I love trains, always have. So after we flew past this on Highway 441 in Rabun Gap, Georgia, I did a u-turn and had to check it out.
Unfortunately it was closed for the season. From what I gather from the web, this has all been built by the students from The Rabun Gap-Nacoochee School across the road. Obviusly they have built all the track as it is a two foot (1′-11 5/8″) narrow gauge railway. I am unable to verify if they built the depot or it is original. Peeking through the windows, I am of the belief it is original.
The museum displays artifacts from the defunct Tallulah Falls railway that was a 57-mile line from Cornelia, Georgia to Franklin, North Carolina.
The railroad ended passenger service 1946 and freight service in 1961. A short section from Cornelia to Demorest remained in operation until about 1985.
I spend some time doing research on some of the places I go. A while back I was searching for information on the old paper mill ruins by my house. I came across a website similar to mine and was browsing his galleries when I saw this place….with goats….on a roof. I thought it was hysterical. I did not give it much more notice or even saw if the author said where it was.
On our way to the Smokies we headed to South Carolina via Highway 441. I looked to the left and here was this place…Goats on the Roof. Had to check this place out and it took me a minute to figure out where I had heard about it.
There are two shops, one that sells gifts, shirts, homeade jams, plust toys, games and more. The other is an ice cream and fudge shop, which also sells burgers and dogs and gemstones.
This place is totally silly but alot of fun. You can even feed the goats…..on the roof!!
I am not sure why I have not been here before this last weekend other than it is not something one would just go for the day unless you wanted to get a permit to hike to the bottom. It is 1000 feet deep and I just said “No!”
The falls and gorge are part of the Tallulah Gorge State Park in north east Georgia. The town of Tallulah Falls is a quaint little area with the obligatory gift shops where I bought myself a walking stick that even has a fancy leather strap with beads.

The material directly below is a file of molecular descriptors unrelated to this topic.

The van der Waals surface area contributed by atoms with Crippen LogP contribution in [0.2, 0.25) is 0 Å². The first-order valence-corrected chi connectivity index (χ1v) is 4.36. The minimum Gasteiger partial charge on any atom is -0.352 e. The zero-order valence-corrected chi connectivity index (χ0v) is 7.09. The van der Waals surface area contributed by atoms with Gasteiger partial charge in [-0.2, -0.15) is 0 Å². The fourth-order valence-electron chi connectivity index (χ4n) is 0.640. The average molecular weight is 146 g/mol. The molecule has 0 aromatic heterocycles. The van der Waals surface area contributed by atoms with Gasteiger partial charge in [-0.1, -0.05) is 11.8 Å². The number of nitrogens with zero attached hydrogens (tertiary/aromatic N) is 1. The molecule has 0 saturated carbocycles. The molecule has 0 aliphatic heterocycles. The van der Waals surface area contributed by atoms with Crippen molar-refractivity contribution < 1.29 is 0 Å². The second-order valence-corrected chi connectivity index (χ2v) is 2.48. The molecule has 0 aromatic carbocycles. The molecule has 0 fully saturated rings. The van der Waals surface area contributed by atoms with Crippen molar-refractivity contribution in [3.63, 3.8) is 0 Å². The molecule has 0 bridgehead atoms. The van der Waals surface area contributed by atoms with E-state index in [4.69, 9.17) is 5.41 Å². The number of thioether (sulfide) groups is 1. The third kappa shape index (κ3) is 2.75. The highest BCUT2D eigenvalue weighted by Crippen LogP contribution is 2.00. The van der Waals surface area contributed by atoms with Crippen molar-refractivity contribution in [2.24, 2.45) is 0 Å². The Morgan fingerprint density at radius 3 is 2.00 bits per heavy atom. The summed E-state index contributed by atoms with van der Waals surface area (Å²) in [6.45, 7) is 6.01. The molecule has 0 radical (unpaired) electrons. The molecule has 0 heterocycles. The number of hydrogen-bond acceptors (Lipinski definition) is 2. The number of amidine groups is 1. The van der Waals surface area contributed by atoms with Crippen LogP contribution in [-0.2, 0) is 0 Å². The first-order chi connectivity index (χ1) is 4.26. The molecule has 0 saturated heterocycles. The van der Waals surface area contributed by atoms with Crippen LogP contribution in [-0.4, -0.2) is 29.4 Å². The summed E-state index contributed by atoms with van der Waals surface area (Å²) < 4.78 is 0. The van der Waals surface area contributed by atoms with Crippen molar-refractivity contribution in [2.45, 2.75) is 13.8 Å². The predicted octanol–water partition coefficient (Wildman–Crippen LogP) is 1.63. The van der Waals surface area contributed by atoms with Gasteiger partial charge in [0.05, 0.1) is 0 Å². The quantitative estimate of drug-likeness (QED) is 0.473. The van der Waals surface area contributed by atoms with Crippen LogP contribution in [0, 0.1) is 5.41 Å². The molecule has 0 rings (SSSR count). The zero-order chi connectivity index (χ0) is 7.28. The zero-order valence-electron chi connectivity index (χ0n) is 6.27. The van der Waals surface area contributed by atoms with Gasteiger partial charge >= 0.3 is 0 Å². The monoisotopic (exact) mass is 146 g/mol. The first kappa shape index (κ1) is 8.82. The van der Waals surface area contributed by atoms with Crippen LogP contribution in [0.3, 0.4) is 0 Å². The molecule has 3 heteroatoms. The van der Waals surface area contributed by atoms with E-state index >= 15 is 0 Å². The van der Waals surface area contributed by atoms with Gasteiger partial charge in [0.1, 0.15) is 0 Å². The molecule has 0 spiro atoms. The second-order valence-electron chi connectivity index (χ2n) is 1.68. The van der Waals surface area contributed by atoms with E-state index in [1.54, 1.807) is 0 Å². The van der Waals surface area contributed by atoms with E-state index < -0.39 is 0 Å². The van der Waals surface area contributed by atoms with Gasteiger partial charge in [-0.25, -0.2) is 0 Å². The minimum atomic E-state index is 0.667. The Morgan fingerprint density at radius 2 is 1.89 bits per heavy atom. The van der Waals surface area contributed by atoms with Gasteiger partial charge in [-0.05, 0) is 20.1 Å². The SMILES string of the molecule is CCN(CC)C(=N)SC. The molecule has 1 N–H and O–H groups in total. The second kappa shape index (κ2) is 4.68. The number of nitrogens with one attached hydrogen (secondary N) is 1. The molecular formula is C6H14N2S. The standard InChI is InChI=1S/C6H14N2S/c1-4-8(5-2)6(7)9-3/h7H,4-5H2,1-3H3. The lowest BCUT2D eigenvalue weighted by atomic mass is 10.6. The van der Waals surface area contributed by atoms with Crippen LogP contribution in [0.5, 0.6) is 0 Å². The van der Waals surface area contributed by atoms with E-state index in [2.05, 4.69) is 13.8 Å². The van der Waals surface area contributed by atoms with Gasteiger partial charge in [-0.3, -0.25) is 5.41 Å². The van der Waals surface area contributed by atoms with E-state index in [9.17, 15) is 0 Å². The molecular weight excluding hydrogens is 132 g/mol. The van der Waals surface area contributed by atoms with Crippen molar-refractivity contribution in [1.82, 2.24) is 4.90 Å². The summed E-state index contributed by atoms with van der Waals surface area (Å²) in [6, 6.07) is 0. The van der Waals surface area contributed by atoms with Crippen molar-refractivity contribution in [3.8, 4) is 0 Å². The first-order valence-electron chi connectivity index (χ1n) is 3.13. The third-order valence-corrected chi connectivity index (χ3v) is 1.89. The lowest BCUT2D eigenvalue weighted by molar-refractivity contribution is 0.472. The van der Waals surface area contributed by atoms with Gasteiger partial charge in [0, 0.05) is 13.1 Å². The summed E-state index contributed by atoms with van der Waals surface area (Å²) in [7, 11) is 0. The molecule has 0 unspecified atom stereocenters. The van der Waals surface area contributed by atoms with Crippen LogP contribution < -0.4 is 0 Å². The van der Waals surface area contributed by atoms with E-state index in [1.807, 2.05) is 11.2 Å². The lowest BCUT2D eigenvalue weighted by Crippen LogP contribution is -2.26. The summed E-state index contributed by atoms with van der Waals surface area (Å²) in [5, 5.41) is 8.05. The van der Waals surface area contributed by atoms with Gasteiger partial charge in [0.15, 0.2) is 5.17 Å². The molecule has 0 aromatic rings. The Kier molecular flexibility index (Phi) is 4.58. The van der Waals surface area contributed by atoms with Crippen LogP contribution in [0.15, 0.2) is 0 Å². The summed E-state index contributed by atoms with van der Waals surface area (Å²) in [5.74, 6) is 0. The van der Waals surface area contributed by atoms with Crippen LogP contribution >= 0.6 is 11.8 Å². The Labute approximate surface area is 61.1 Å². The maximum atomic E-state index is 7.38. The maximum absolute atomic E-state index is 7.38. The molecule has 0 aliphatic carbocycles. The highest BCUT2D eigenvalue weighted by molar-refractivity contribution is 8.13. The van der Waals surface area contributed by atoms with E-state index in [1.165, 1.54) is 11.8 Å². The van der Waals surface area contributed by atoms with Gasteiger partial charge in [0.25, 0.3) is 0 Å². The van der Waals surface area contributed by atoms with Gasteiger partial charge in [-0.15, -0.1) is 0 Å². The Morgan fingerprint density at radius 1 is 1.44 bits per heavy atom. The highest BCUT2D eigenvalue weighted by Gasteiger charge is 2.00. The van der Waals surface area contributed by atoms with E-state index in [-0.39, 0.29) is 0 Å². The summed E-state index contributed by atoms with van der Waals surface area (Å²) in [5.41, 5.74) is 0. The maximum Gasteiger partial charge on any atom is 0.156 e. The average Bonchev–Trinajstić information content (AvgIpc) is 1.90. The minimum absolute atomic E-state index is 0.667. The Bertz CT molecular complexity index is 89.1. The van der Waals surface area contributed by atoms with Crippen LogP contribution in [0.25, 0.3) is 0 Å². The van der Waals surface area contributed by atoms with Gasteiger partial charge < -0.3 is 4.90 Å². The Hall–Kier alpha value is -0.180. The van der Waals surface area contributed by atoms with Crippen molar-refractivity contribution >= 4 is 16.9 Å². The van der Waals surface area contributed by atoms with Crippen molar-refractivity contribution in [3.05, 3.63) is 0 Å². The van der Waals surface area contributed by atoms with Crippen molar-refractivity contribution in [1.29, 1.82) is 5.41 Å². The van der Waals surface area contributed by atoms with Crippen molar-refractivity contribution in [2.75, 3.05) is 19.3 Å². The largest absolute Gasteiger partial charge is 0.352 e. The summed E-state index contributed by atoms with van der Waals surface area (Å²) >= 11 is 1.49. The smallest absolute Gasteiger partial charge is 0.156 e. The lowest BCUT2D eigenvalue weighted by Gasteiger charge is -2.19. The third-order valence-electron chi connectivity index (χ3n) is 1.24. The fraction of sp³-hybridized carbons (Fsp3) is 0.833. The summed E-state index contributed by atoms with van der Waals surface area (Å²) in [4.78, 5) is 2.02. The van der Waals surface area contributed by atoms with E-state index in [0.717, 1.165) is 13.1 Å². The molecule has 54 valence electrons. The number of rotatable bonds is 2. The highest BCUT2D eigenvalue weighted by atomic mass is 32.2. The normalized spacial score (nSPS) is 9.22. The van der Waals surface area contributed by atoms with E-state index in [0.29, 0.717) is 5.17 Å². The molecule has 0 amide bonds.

The State Park has a very nice visitors center with exhibits. The line to get permits to go into the gorge was empty although I was not doing that anyway. That paths are actually made from recycled tires and was a great idea. They provided great traction.
We went to the one overlook where you could see the falls and just was not able to get a good picture. There were 300 and some steps from that overlook to another one. The picture I have of the steps only shoe about 20 or 25 steps. I did the math and again said “No!” Going down was not the problem, coming back was.
It is a very beautiful place and the gorge is quite impressive although unless you are very adventurous and willing to trek to the bottom, it is not worth going out of your way for. If your in the area, definitely worth the stop.
Toccoa Falls is located on the campus of Toccoa Falls College in Stephens County, Georgia. It has a vertical drop of 186 feet. We were there very early and it was a very peaceful place.
I was not aware of the tragedy that occurred here in 1977 before I visited the falls. I think that the visit would have been a bit different had I known. It boggles the mind that something that provides such peace and tranquility was the source of such terror, death and destruction.
On November 6, 1977, in the early morning, the dam above the falls failed. 176 million gallons of water surged through the campus below in the space of a few minutes. Most of the college personnel who lived in the path of the flood were asleep at the time, and 39 of them were swept to their deaths in the raging waters of Toccoa Creek. The dam was not rebuilt.
Late June we drove to Ohio for business and did a 10 minute stop in Cincinatti. I had never been there before and only had the new camera about a week, so there is nothing spectacular here, just Cincinatti..